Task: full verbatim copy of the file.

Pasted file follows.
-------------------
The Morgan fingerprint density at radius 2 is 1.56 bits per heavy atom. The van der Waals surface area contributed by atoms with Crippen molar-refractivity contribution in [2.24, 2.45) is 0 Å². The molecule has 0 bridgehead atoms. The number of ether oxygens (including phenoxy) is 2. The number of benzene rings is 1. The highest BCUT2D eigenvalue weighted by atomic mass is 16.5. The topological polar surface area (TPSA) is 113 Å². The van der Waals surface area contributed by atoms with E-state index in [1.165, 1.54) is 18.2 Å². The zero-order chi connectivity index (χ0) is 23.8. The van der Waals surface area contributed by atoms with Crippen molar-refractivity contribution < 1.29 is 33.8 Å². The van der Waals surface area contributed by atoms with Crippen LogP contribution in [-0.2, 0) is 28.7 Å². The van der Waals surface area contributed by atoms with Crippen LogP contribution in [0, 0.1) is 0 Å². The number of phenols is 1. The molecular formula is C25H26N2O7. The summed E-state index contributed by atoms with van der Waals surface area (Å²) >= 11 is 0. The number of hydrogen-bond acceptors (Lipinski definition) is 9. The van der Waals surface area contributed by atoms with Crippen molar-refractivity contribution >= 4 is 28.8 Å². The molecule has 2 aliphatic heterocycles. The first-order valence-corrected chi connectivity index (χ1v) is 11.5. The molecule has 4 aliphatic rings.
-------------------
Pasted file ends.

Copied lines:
The Morgan fingerprint density at radius 2 is 1.56 bits per heavy atom. The van der Waals surface area contributed by atoms with Crippen molar-refractivity contribution in [2.24, 2.45) is 0 Å². The molecule has 0 bridgehead atoms. The number of ether oxygens (including phenoxy) is 2. The number of benzene rings is 1. The highest BCUT2D eigenvalue weighted by atomic mass is 16.5. The topological polar surface area (TPSA) is 113 Å². The van der Waals surface area contributed by atoms with E-state index in [1.165, 1.54) is 18.2 Å². The zero-order chi connectivity index (χ0) is 23.8. The van der Waals surface area contributed by atoms with Crippen molar-refractivity contribution < 1.29 is 33.8 Å². The van der Waals surface area contributed by atoms with Crippen LogP contribution in [-0.2, 0) is 28.7 Å². The van der Waals surface area contributed by atoms with Crippen LogP contribution in [0, 0.1) is 0 Å². The number of phenols is 1. The molecular formula is C25H26N2O7. The summed E-state index contributed by atoms with van der Waals surface area (Å²) >= 11 is 0. The number of hydrogen-bond acceptors (Lipinski definition) is 9. The van der Waals surface area contributed by atoms with Crippen molar-refractivity contribution >= 4 is 28.8 Å². The molecule has 2 aliphatic heterocycles. The first-order valence-corrected chi connectivity index (χ1v) is 11.5. The molecule has 4 aliphatic rings.